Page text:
The Arlington Heights flag policy is discriminatory and you should care


A Progress Pride flag is displayed. (Photo courtesy of Creative Commons. Creator: Christine Schmitt.)

The Arlington Heights Village Board passed a flag ordinance this summer that only allows four types of flags to be flown on their village property, excluding the Pride and Juneteenth flags.

According to the Daily Herald, the ordinance, which passed 5-3, only allows the American flag, the state of Illinois flag, the Village of Arlington Heights flag and the National League of Families/POW/MIA flags to fly. 

This ordinance is discriminatory towards Black and LGBTQ+ people in Arlington Heights because it denies them an opportunity for representation in their hometown. Village board members in Arlington Heights should celebrate the diversity of their constituents, and other villages and cities should do the same. 

In response to the proposal of the ordinance, Trustee Nicolle Grasse suggested that any flag that has been flown at federal and state government buildings could be allowed to fly at the village hall, according to the Daily Herald.

But unfortunately, this amendment failed 4-4 before the final voting round – that really shows some of the board members’ true colors … and they ain’t rainbow, that’s for sure!

According to the Arlington Cardinal, Hayes said that there’s no need to fly “special flags” because the American flag already represents everyone’s individual diversity. 

This gives off “all lives matter” energy. Yes, the American flag represents us all, but we need to uplift members of marginalized communities because they are oppressed.  Fairness doesn’t mean that everyone gets the same thing — it means that everyone gets their needs met, and we need to help marginalized communities meet their needs for visible representation by flying their flags.

Hayes also said that he only wants to fly flags all people can support and that flown flags shouldn’t “promote social or political content,” according to the Daily Herald.

Human rights have never been a political issue and shouldn’t be treated as such. People like Hayes who are enforcing discriminatory policies are the reason why human rights are political debates in the first place. 

The Pride flag is an important human rights symbol because it serves a message to society that LGBTQ+ identities are natural, beautiful and diverse. According to Julia Zorthan’s “How the Rainbow Flag Became an Icon of LGBT Rights” in Time magazine when Harvey Milk, the first openly gay elected official in California, asked Gilbert Baker to create a Pride flag in 1978, the rainbow symbol seemed like an obvious choice to him.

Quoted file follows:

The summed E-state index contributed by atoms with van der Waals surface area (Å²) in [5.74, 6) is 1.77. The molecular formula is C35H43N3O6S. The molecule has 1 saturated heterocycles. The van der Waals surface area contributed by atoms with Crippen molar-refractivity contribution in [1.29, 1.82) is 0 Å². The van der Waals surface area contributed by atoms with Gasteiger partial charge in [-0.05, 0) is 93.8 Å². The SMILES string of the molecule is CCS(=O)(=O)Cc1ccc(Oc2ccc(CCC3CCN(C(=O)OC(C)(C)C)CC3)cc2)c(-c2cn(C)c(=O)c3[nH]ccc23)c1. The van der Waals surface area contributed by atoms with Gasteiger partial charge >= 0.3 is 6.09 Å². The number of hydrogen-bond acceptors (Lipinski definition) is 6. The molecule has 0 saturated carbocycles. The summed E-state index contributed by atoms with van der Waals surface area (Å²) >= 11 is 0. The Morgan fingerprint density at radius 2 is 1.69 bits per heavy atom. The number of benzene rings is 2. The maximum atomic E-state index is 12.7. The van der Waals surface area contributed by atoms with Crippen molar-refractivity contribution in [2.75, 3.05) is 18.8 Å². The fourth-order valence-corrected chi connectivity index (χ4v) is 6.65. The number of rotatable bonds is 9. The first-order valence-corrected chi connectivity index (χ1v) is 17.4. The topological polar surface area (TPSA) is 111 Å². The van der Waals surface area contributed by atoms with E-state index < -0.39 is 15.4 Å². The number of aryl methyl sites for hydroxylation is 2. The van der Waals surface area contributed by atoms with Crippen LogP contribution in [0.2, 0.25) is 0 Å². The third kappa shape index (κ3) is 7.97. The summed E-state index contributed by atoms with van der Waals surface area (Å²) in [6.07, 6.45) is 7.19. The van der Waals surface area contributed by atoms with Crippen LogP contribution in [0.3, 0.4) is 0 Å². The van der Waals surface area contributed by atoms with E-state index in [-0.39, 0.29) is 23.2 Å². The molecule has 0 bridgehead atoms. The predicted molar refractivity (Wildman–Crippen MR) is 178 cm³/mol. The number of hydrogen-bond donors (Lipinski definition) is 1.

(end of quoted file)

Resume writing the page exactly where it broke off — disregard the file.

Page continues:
“We needed something that expressed us. The rainbow really fits that, in terms of: we’re all the colors, and all the genders and all the races,” Baker said in the Time article. “It’s a natural flag; the rainbow is in the sky and it’s beautiful. It’s a magical part of nature.”

The Juneteenth flag serves a similar purpose. According to CNN in an article titled “The Juneteenth flag is full of symbols. Here’s what they mean,” Ben Haith created the Juneteenth flag in 1997 with the intention of communicating a positive message of freedom and new opportunities for Black Americans.

“This country has so many aspects to it that are spiritual, and I believe this flag is of that nature,” Haith said in the CNN article. “It (the idea for the design) just came through me.”

By refusing to fly the Pride and Juneteenth flags, the Arlington Heights Village Board is ignoring the stories and messages embedded within them. 

Harper students need to voice their concerns about this ordinance because many students from Arlington Heights and nearby communities attend Harper; sending emails to board members, speaking up on social media and sharing the news with friends and family are just a few of the many ways Harper students can show support for their peers. 

Many people of all ages throughout Arlington Heights and surrounding suburbs have spoken out against this ordinance already. 

Luke Sparreo, a Connecticut College sophomore who is from Arlington Heights, worked with the League of Women Voters this summer to organize a protest against the ordinance in order to stress the need for representation for Black and LGBTQ+ residents in Arlington Heights as well as give people an opportunity to voice their opinions. 

“In many ways, I feel privileged I was able to grow up there, but it’s just a fact that we’re lacking in diversity,” Sparreo said in an interview with The Harbinger. “And I think for many of our LGBT [and/or] Black residents, they do not feel completely included, and discrimination of these people does still happen.”

Some may argue that if a city allows a Pride or Juneteenth flag to fly, they would have to allow possibly offensive/discriminatory flags to fly as well. To prevent this from happening, cities could adopt a flag approval process.

Buffalo Grove, for instance, didn’t allow a Pride flag to fly at the Village Hall this summer because village trustees wanted to avoid a “challenging constitutional position” — however, they made a compromise by raising the Pride flag at the Rotary Village Green and creating an ordinance that allows residents to submit applications to fly flags that support causes that matter to them.

Although it would be ideal for Buffalo Grove to allow Pride flags to be flown on all village property, including the Village Hall, they are at least taking a step in the right direction by providing this flag approval process and showing support for the LGBTQ+ community. 

So come on, Arlington Heights Village Board. A little rainbow never killed nobody.

Let’s pass an amendment to this ordinance with flying colors … literally.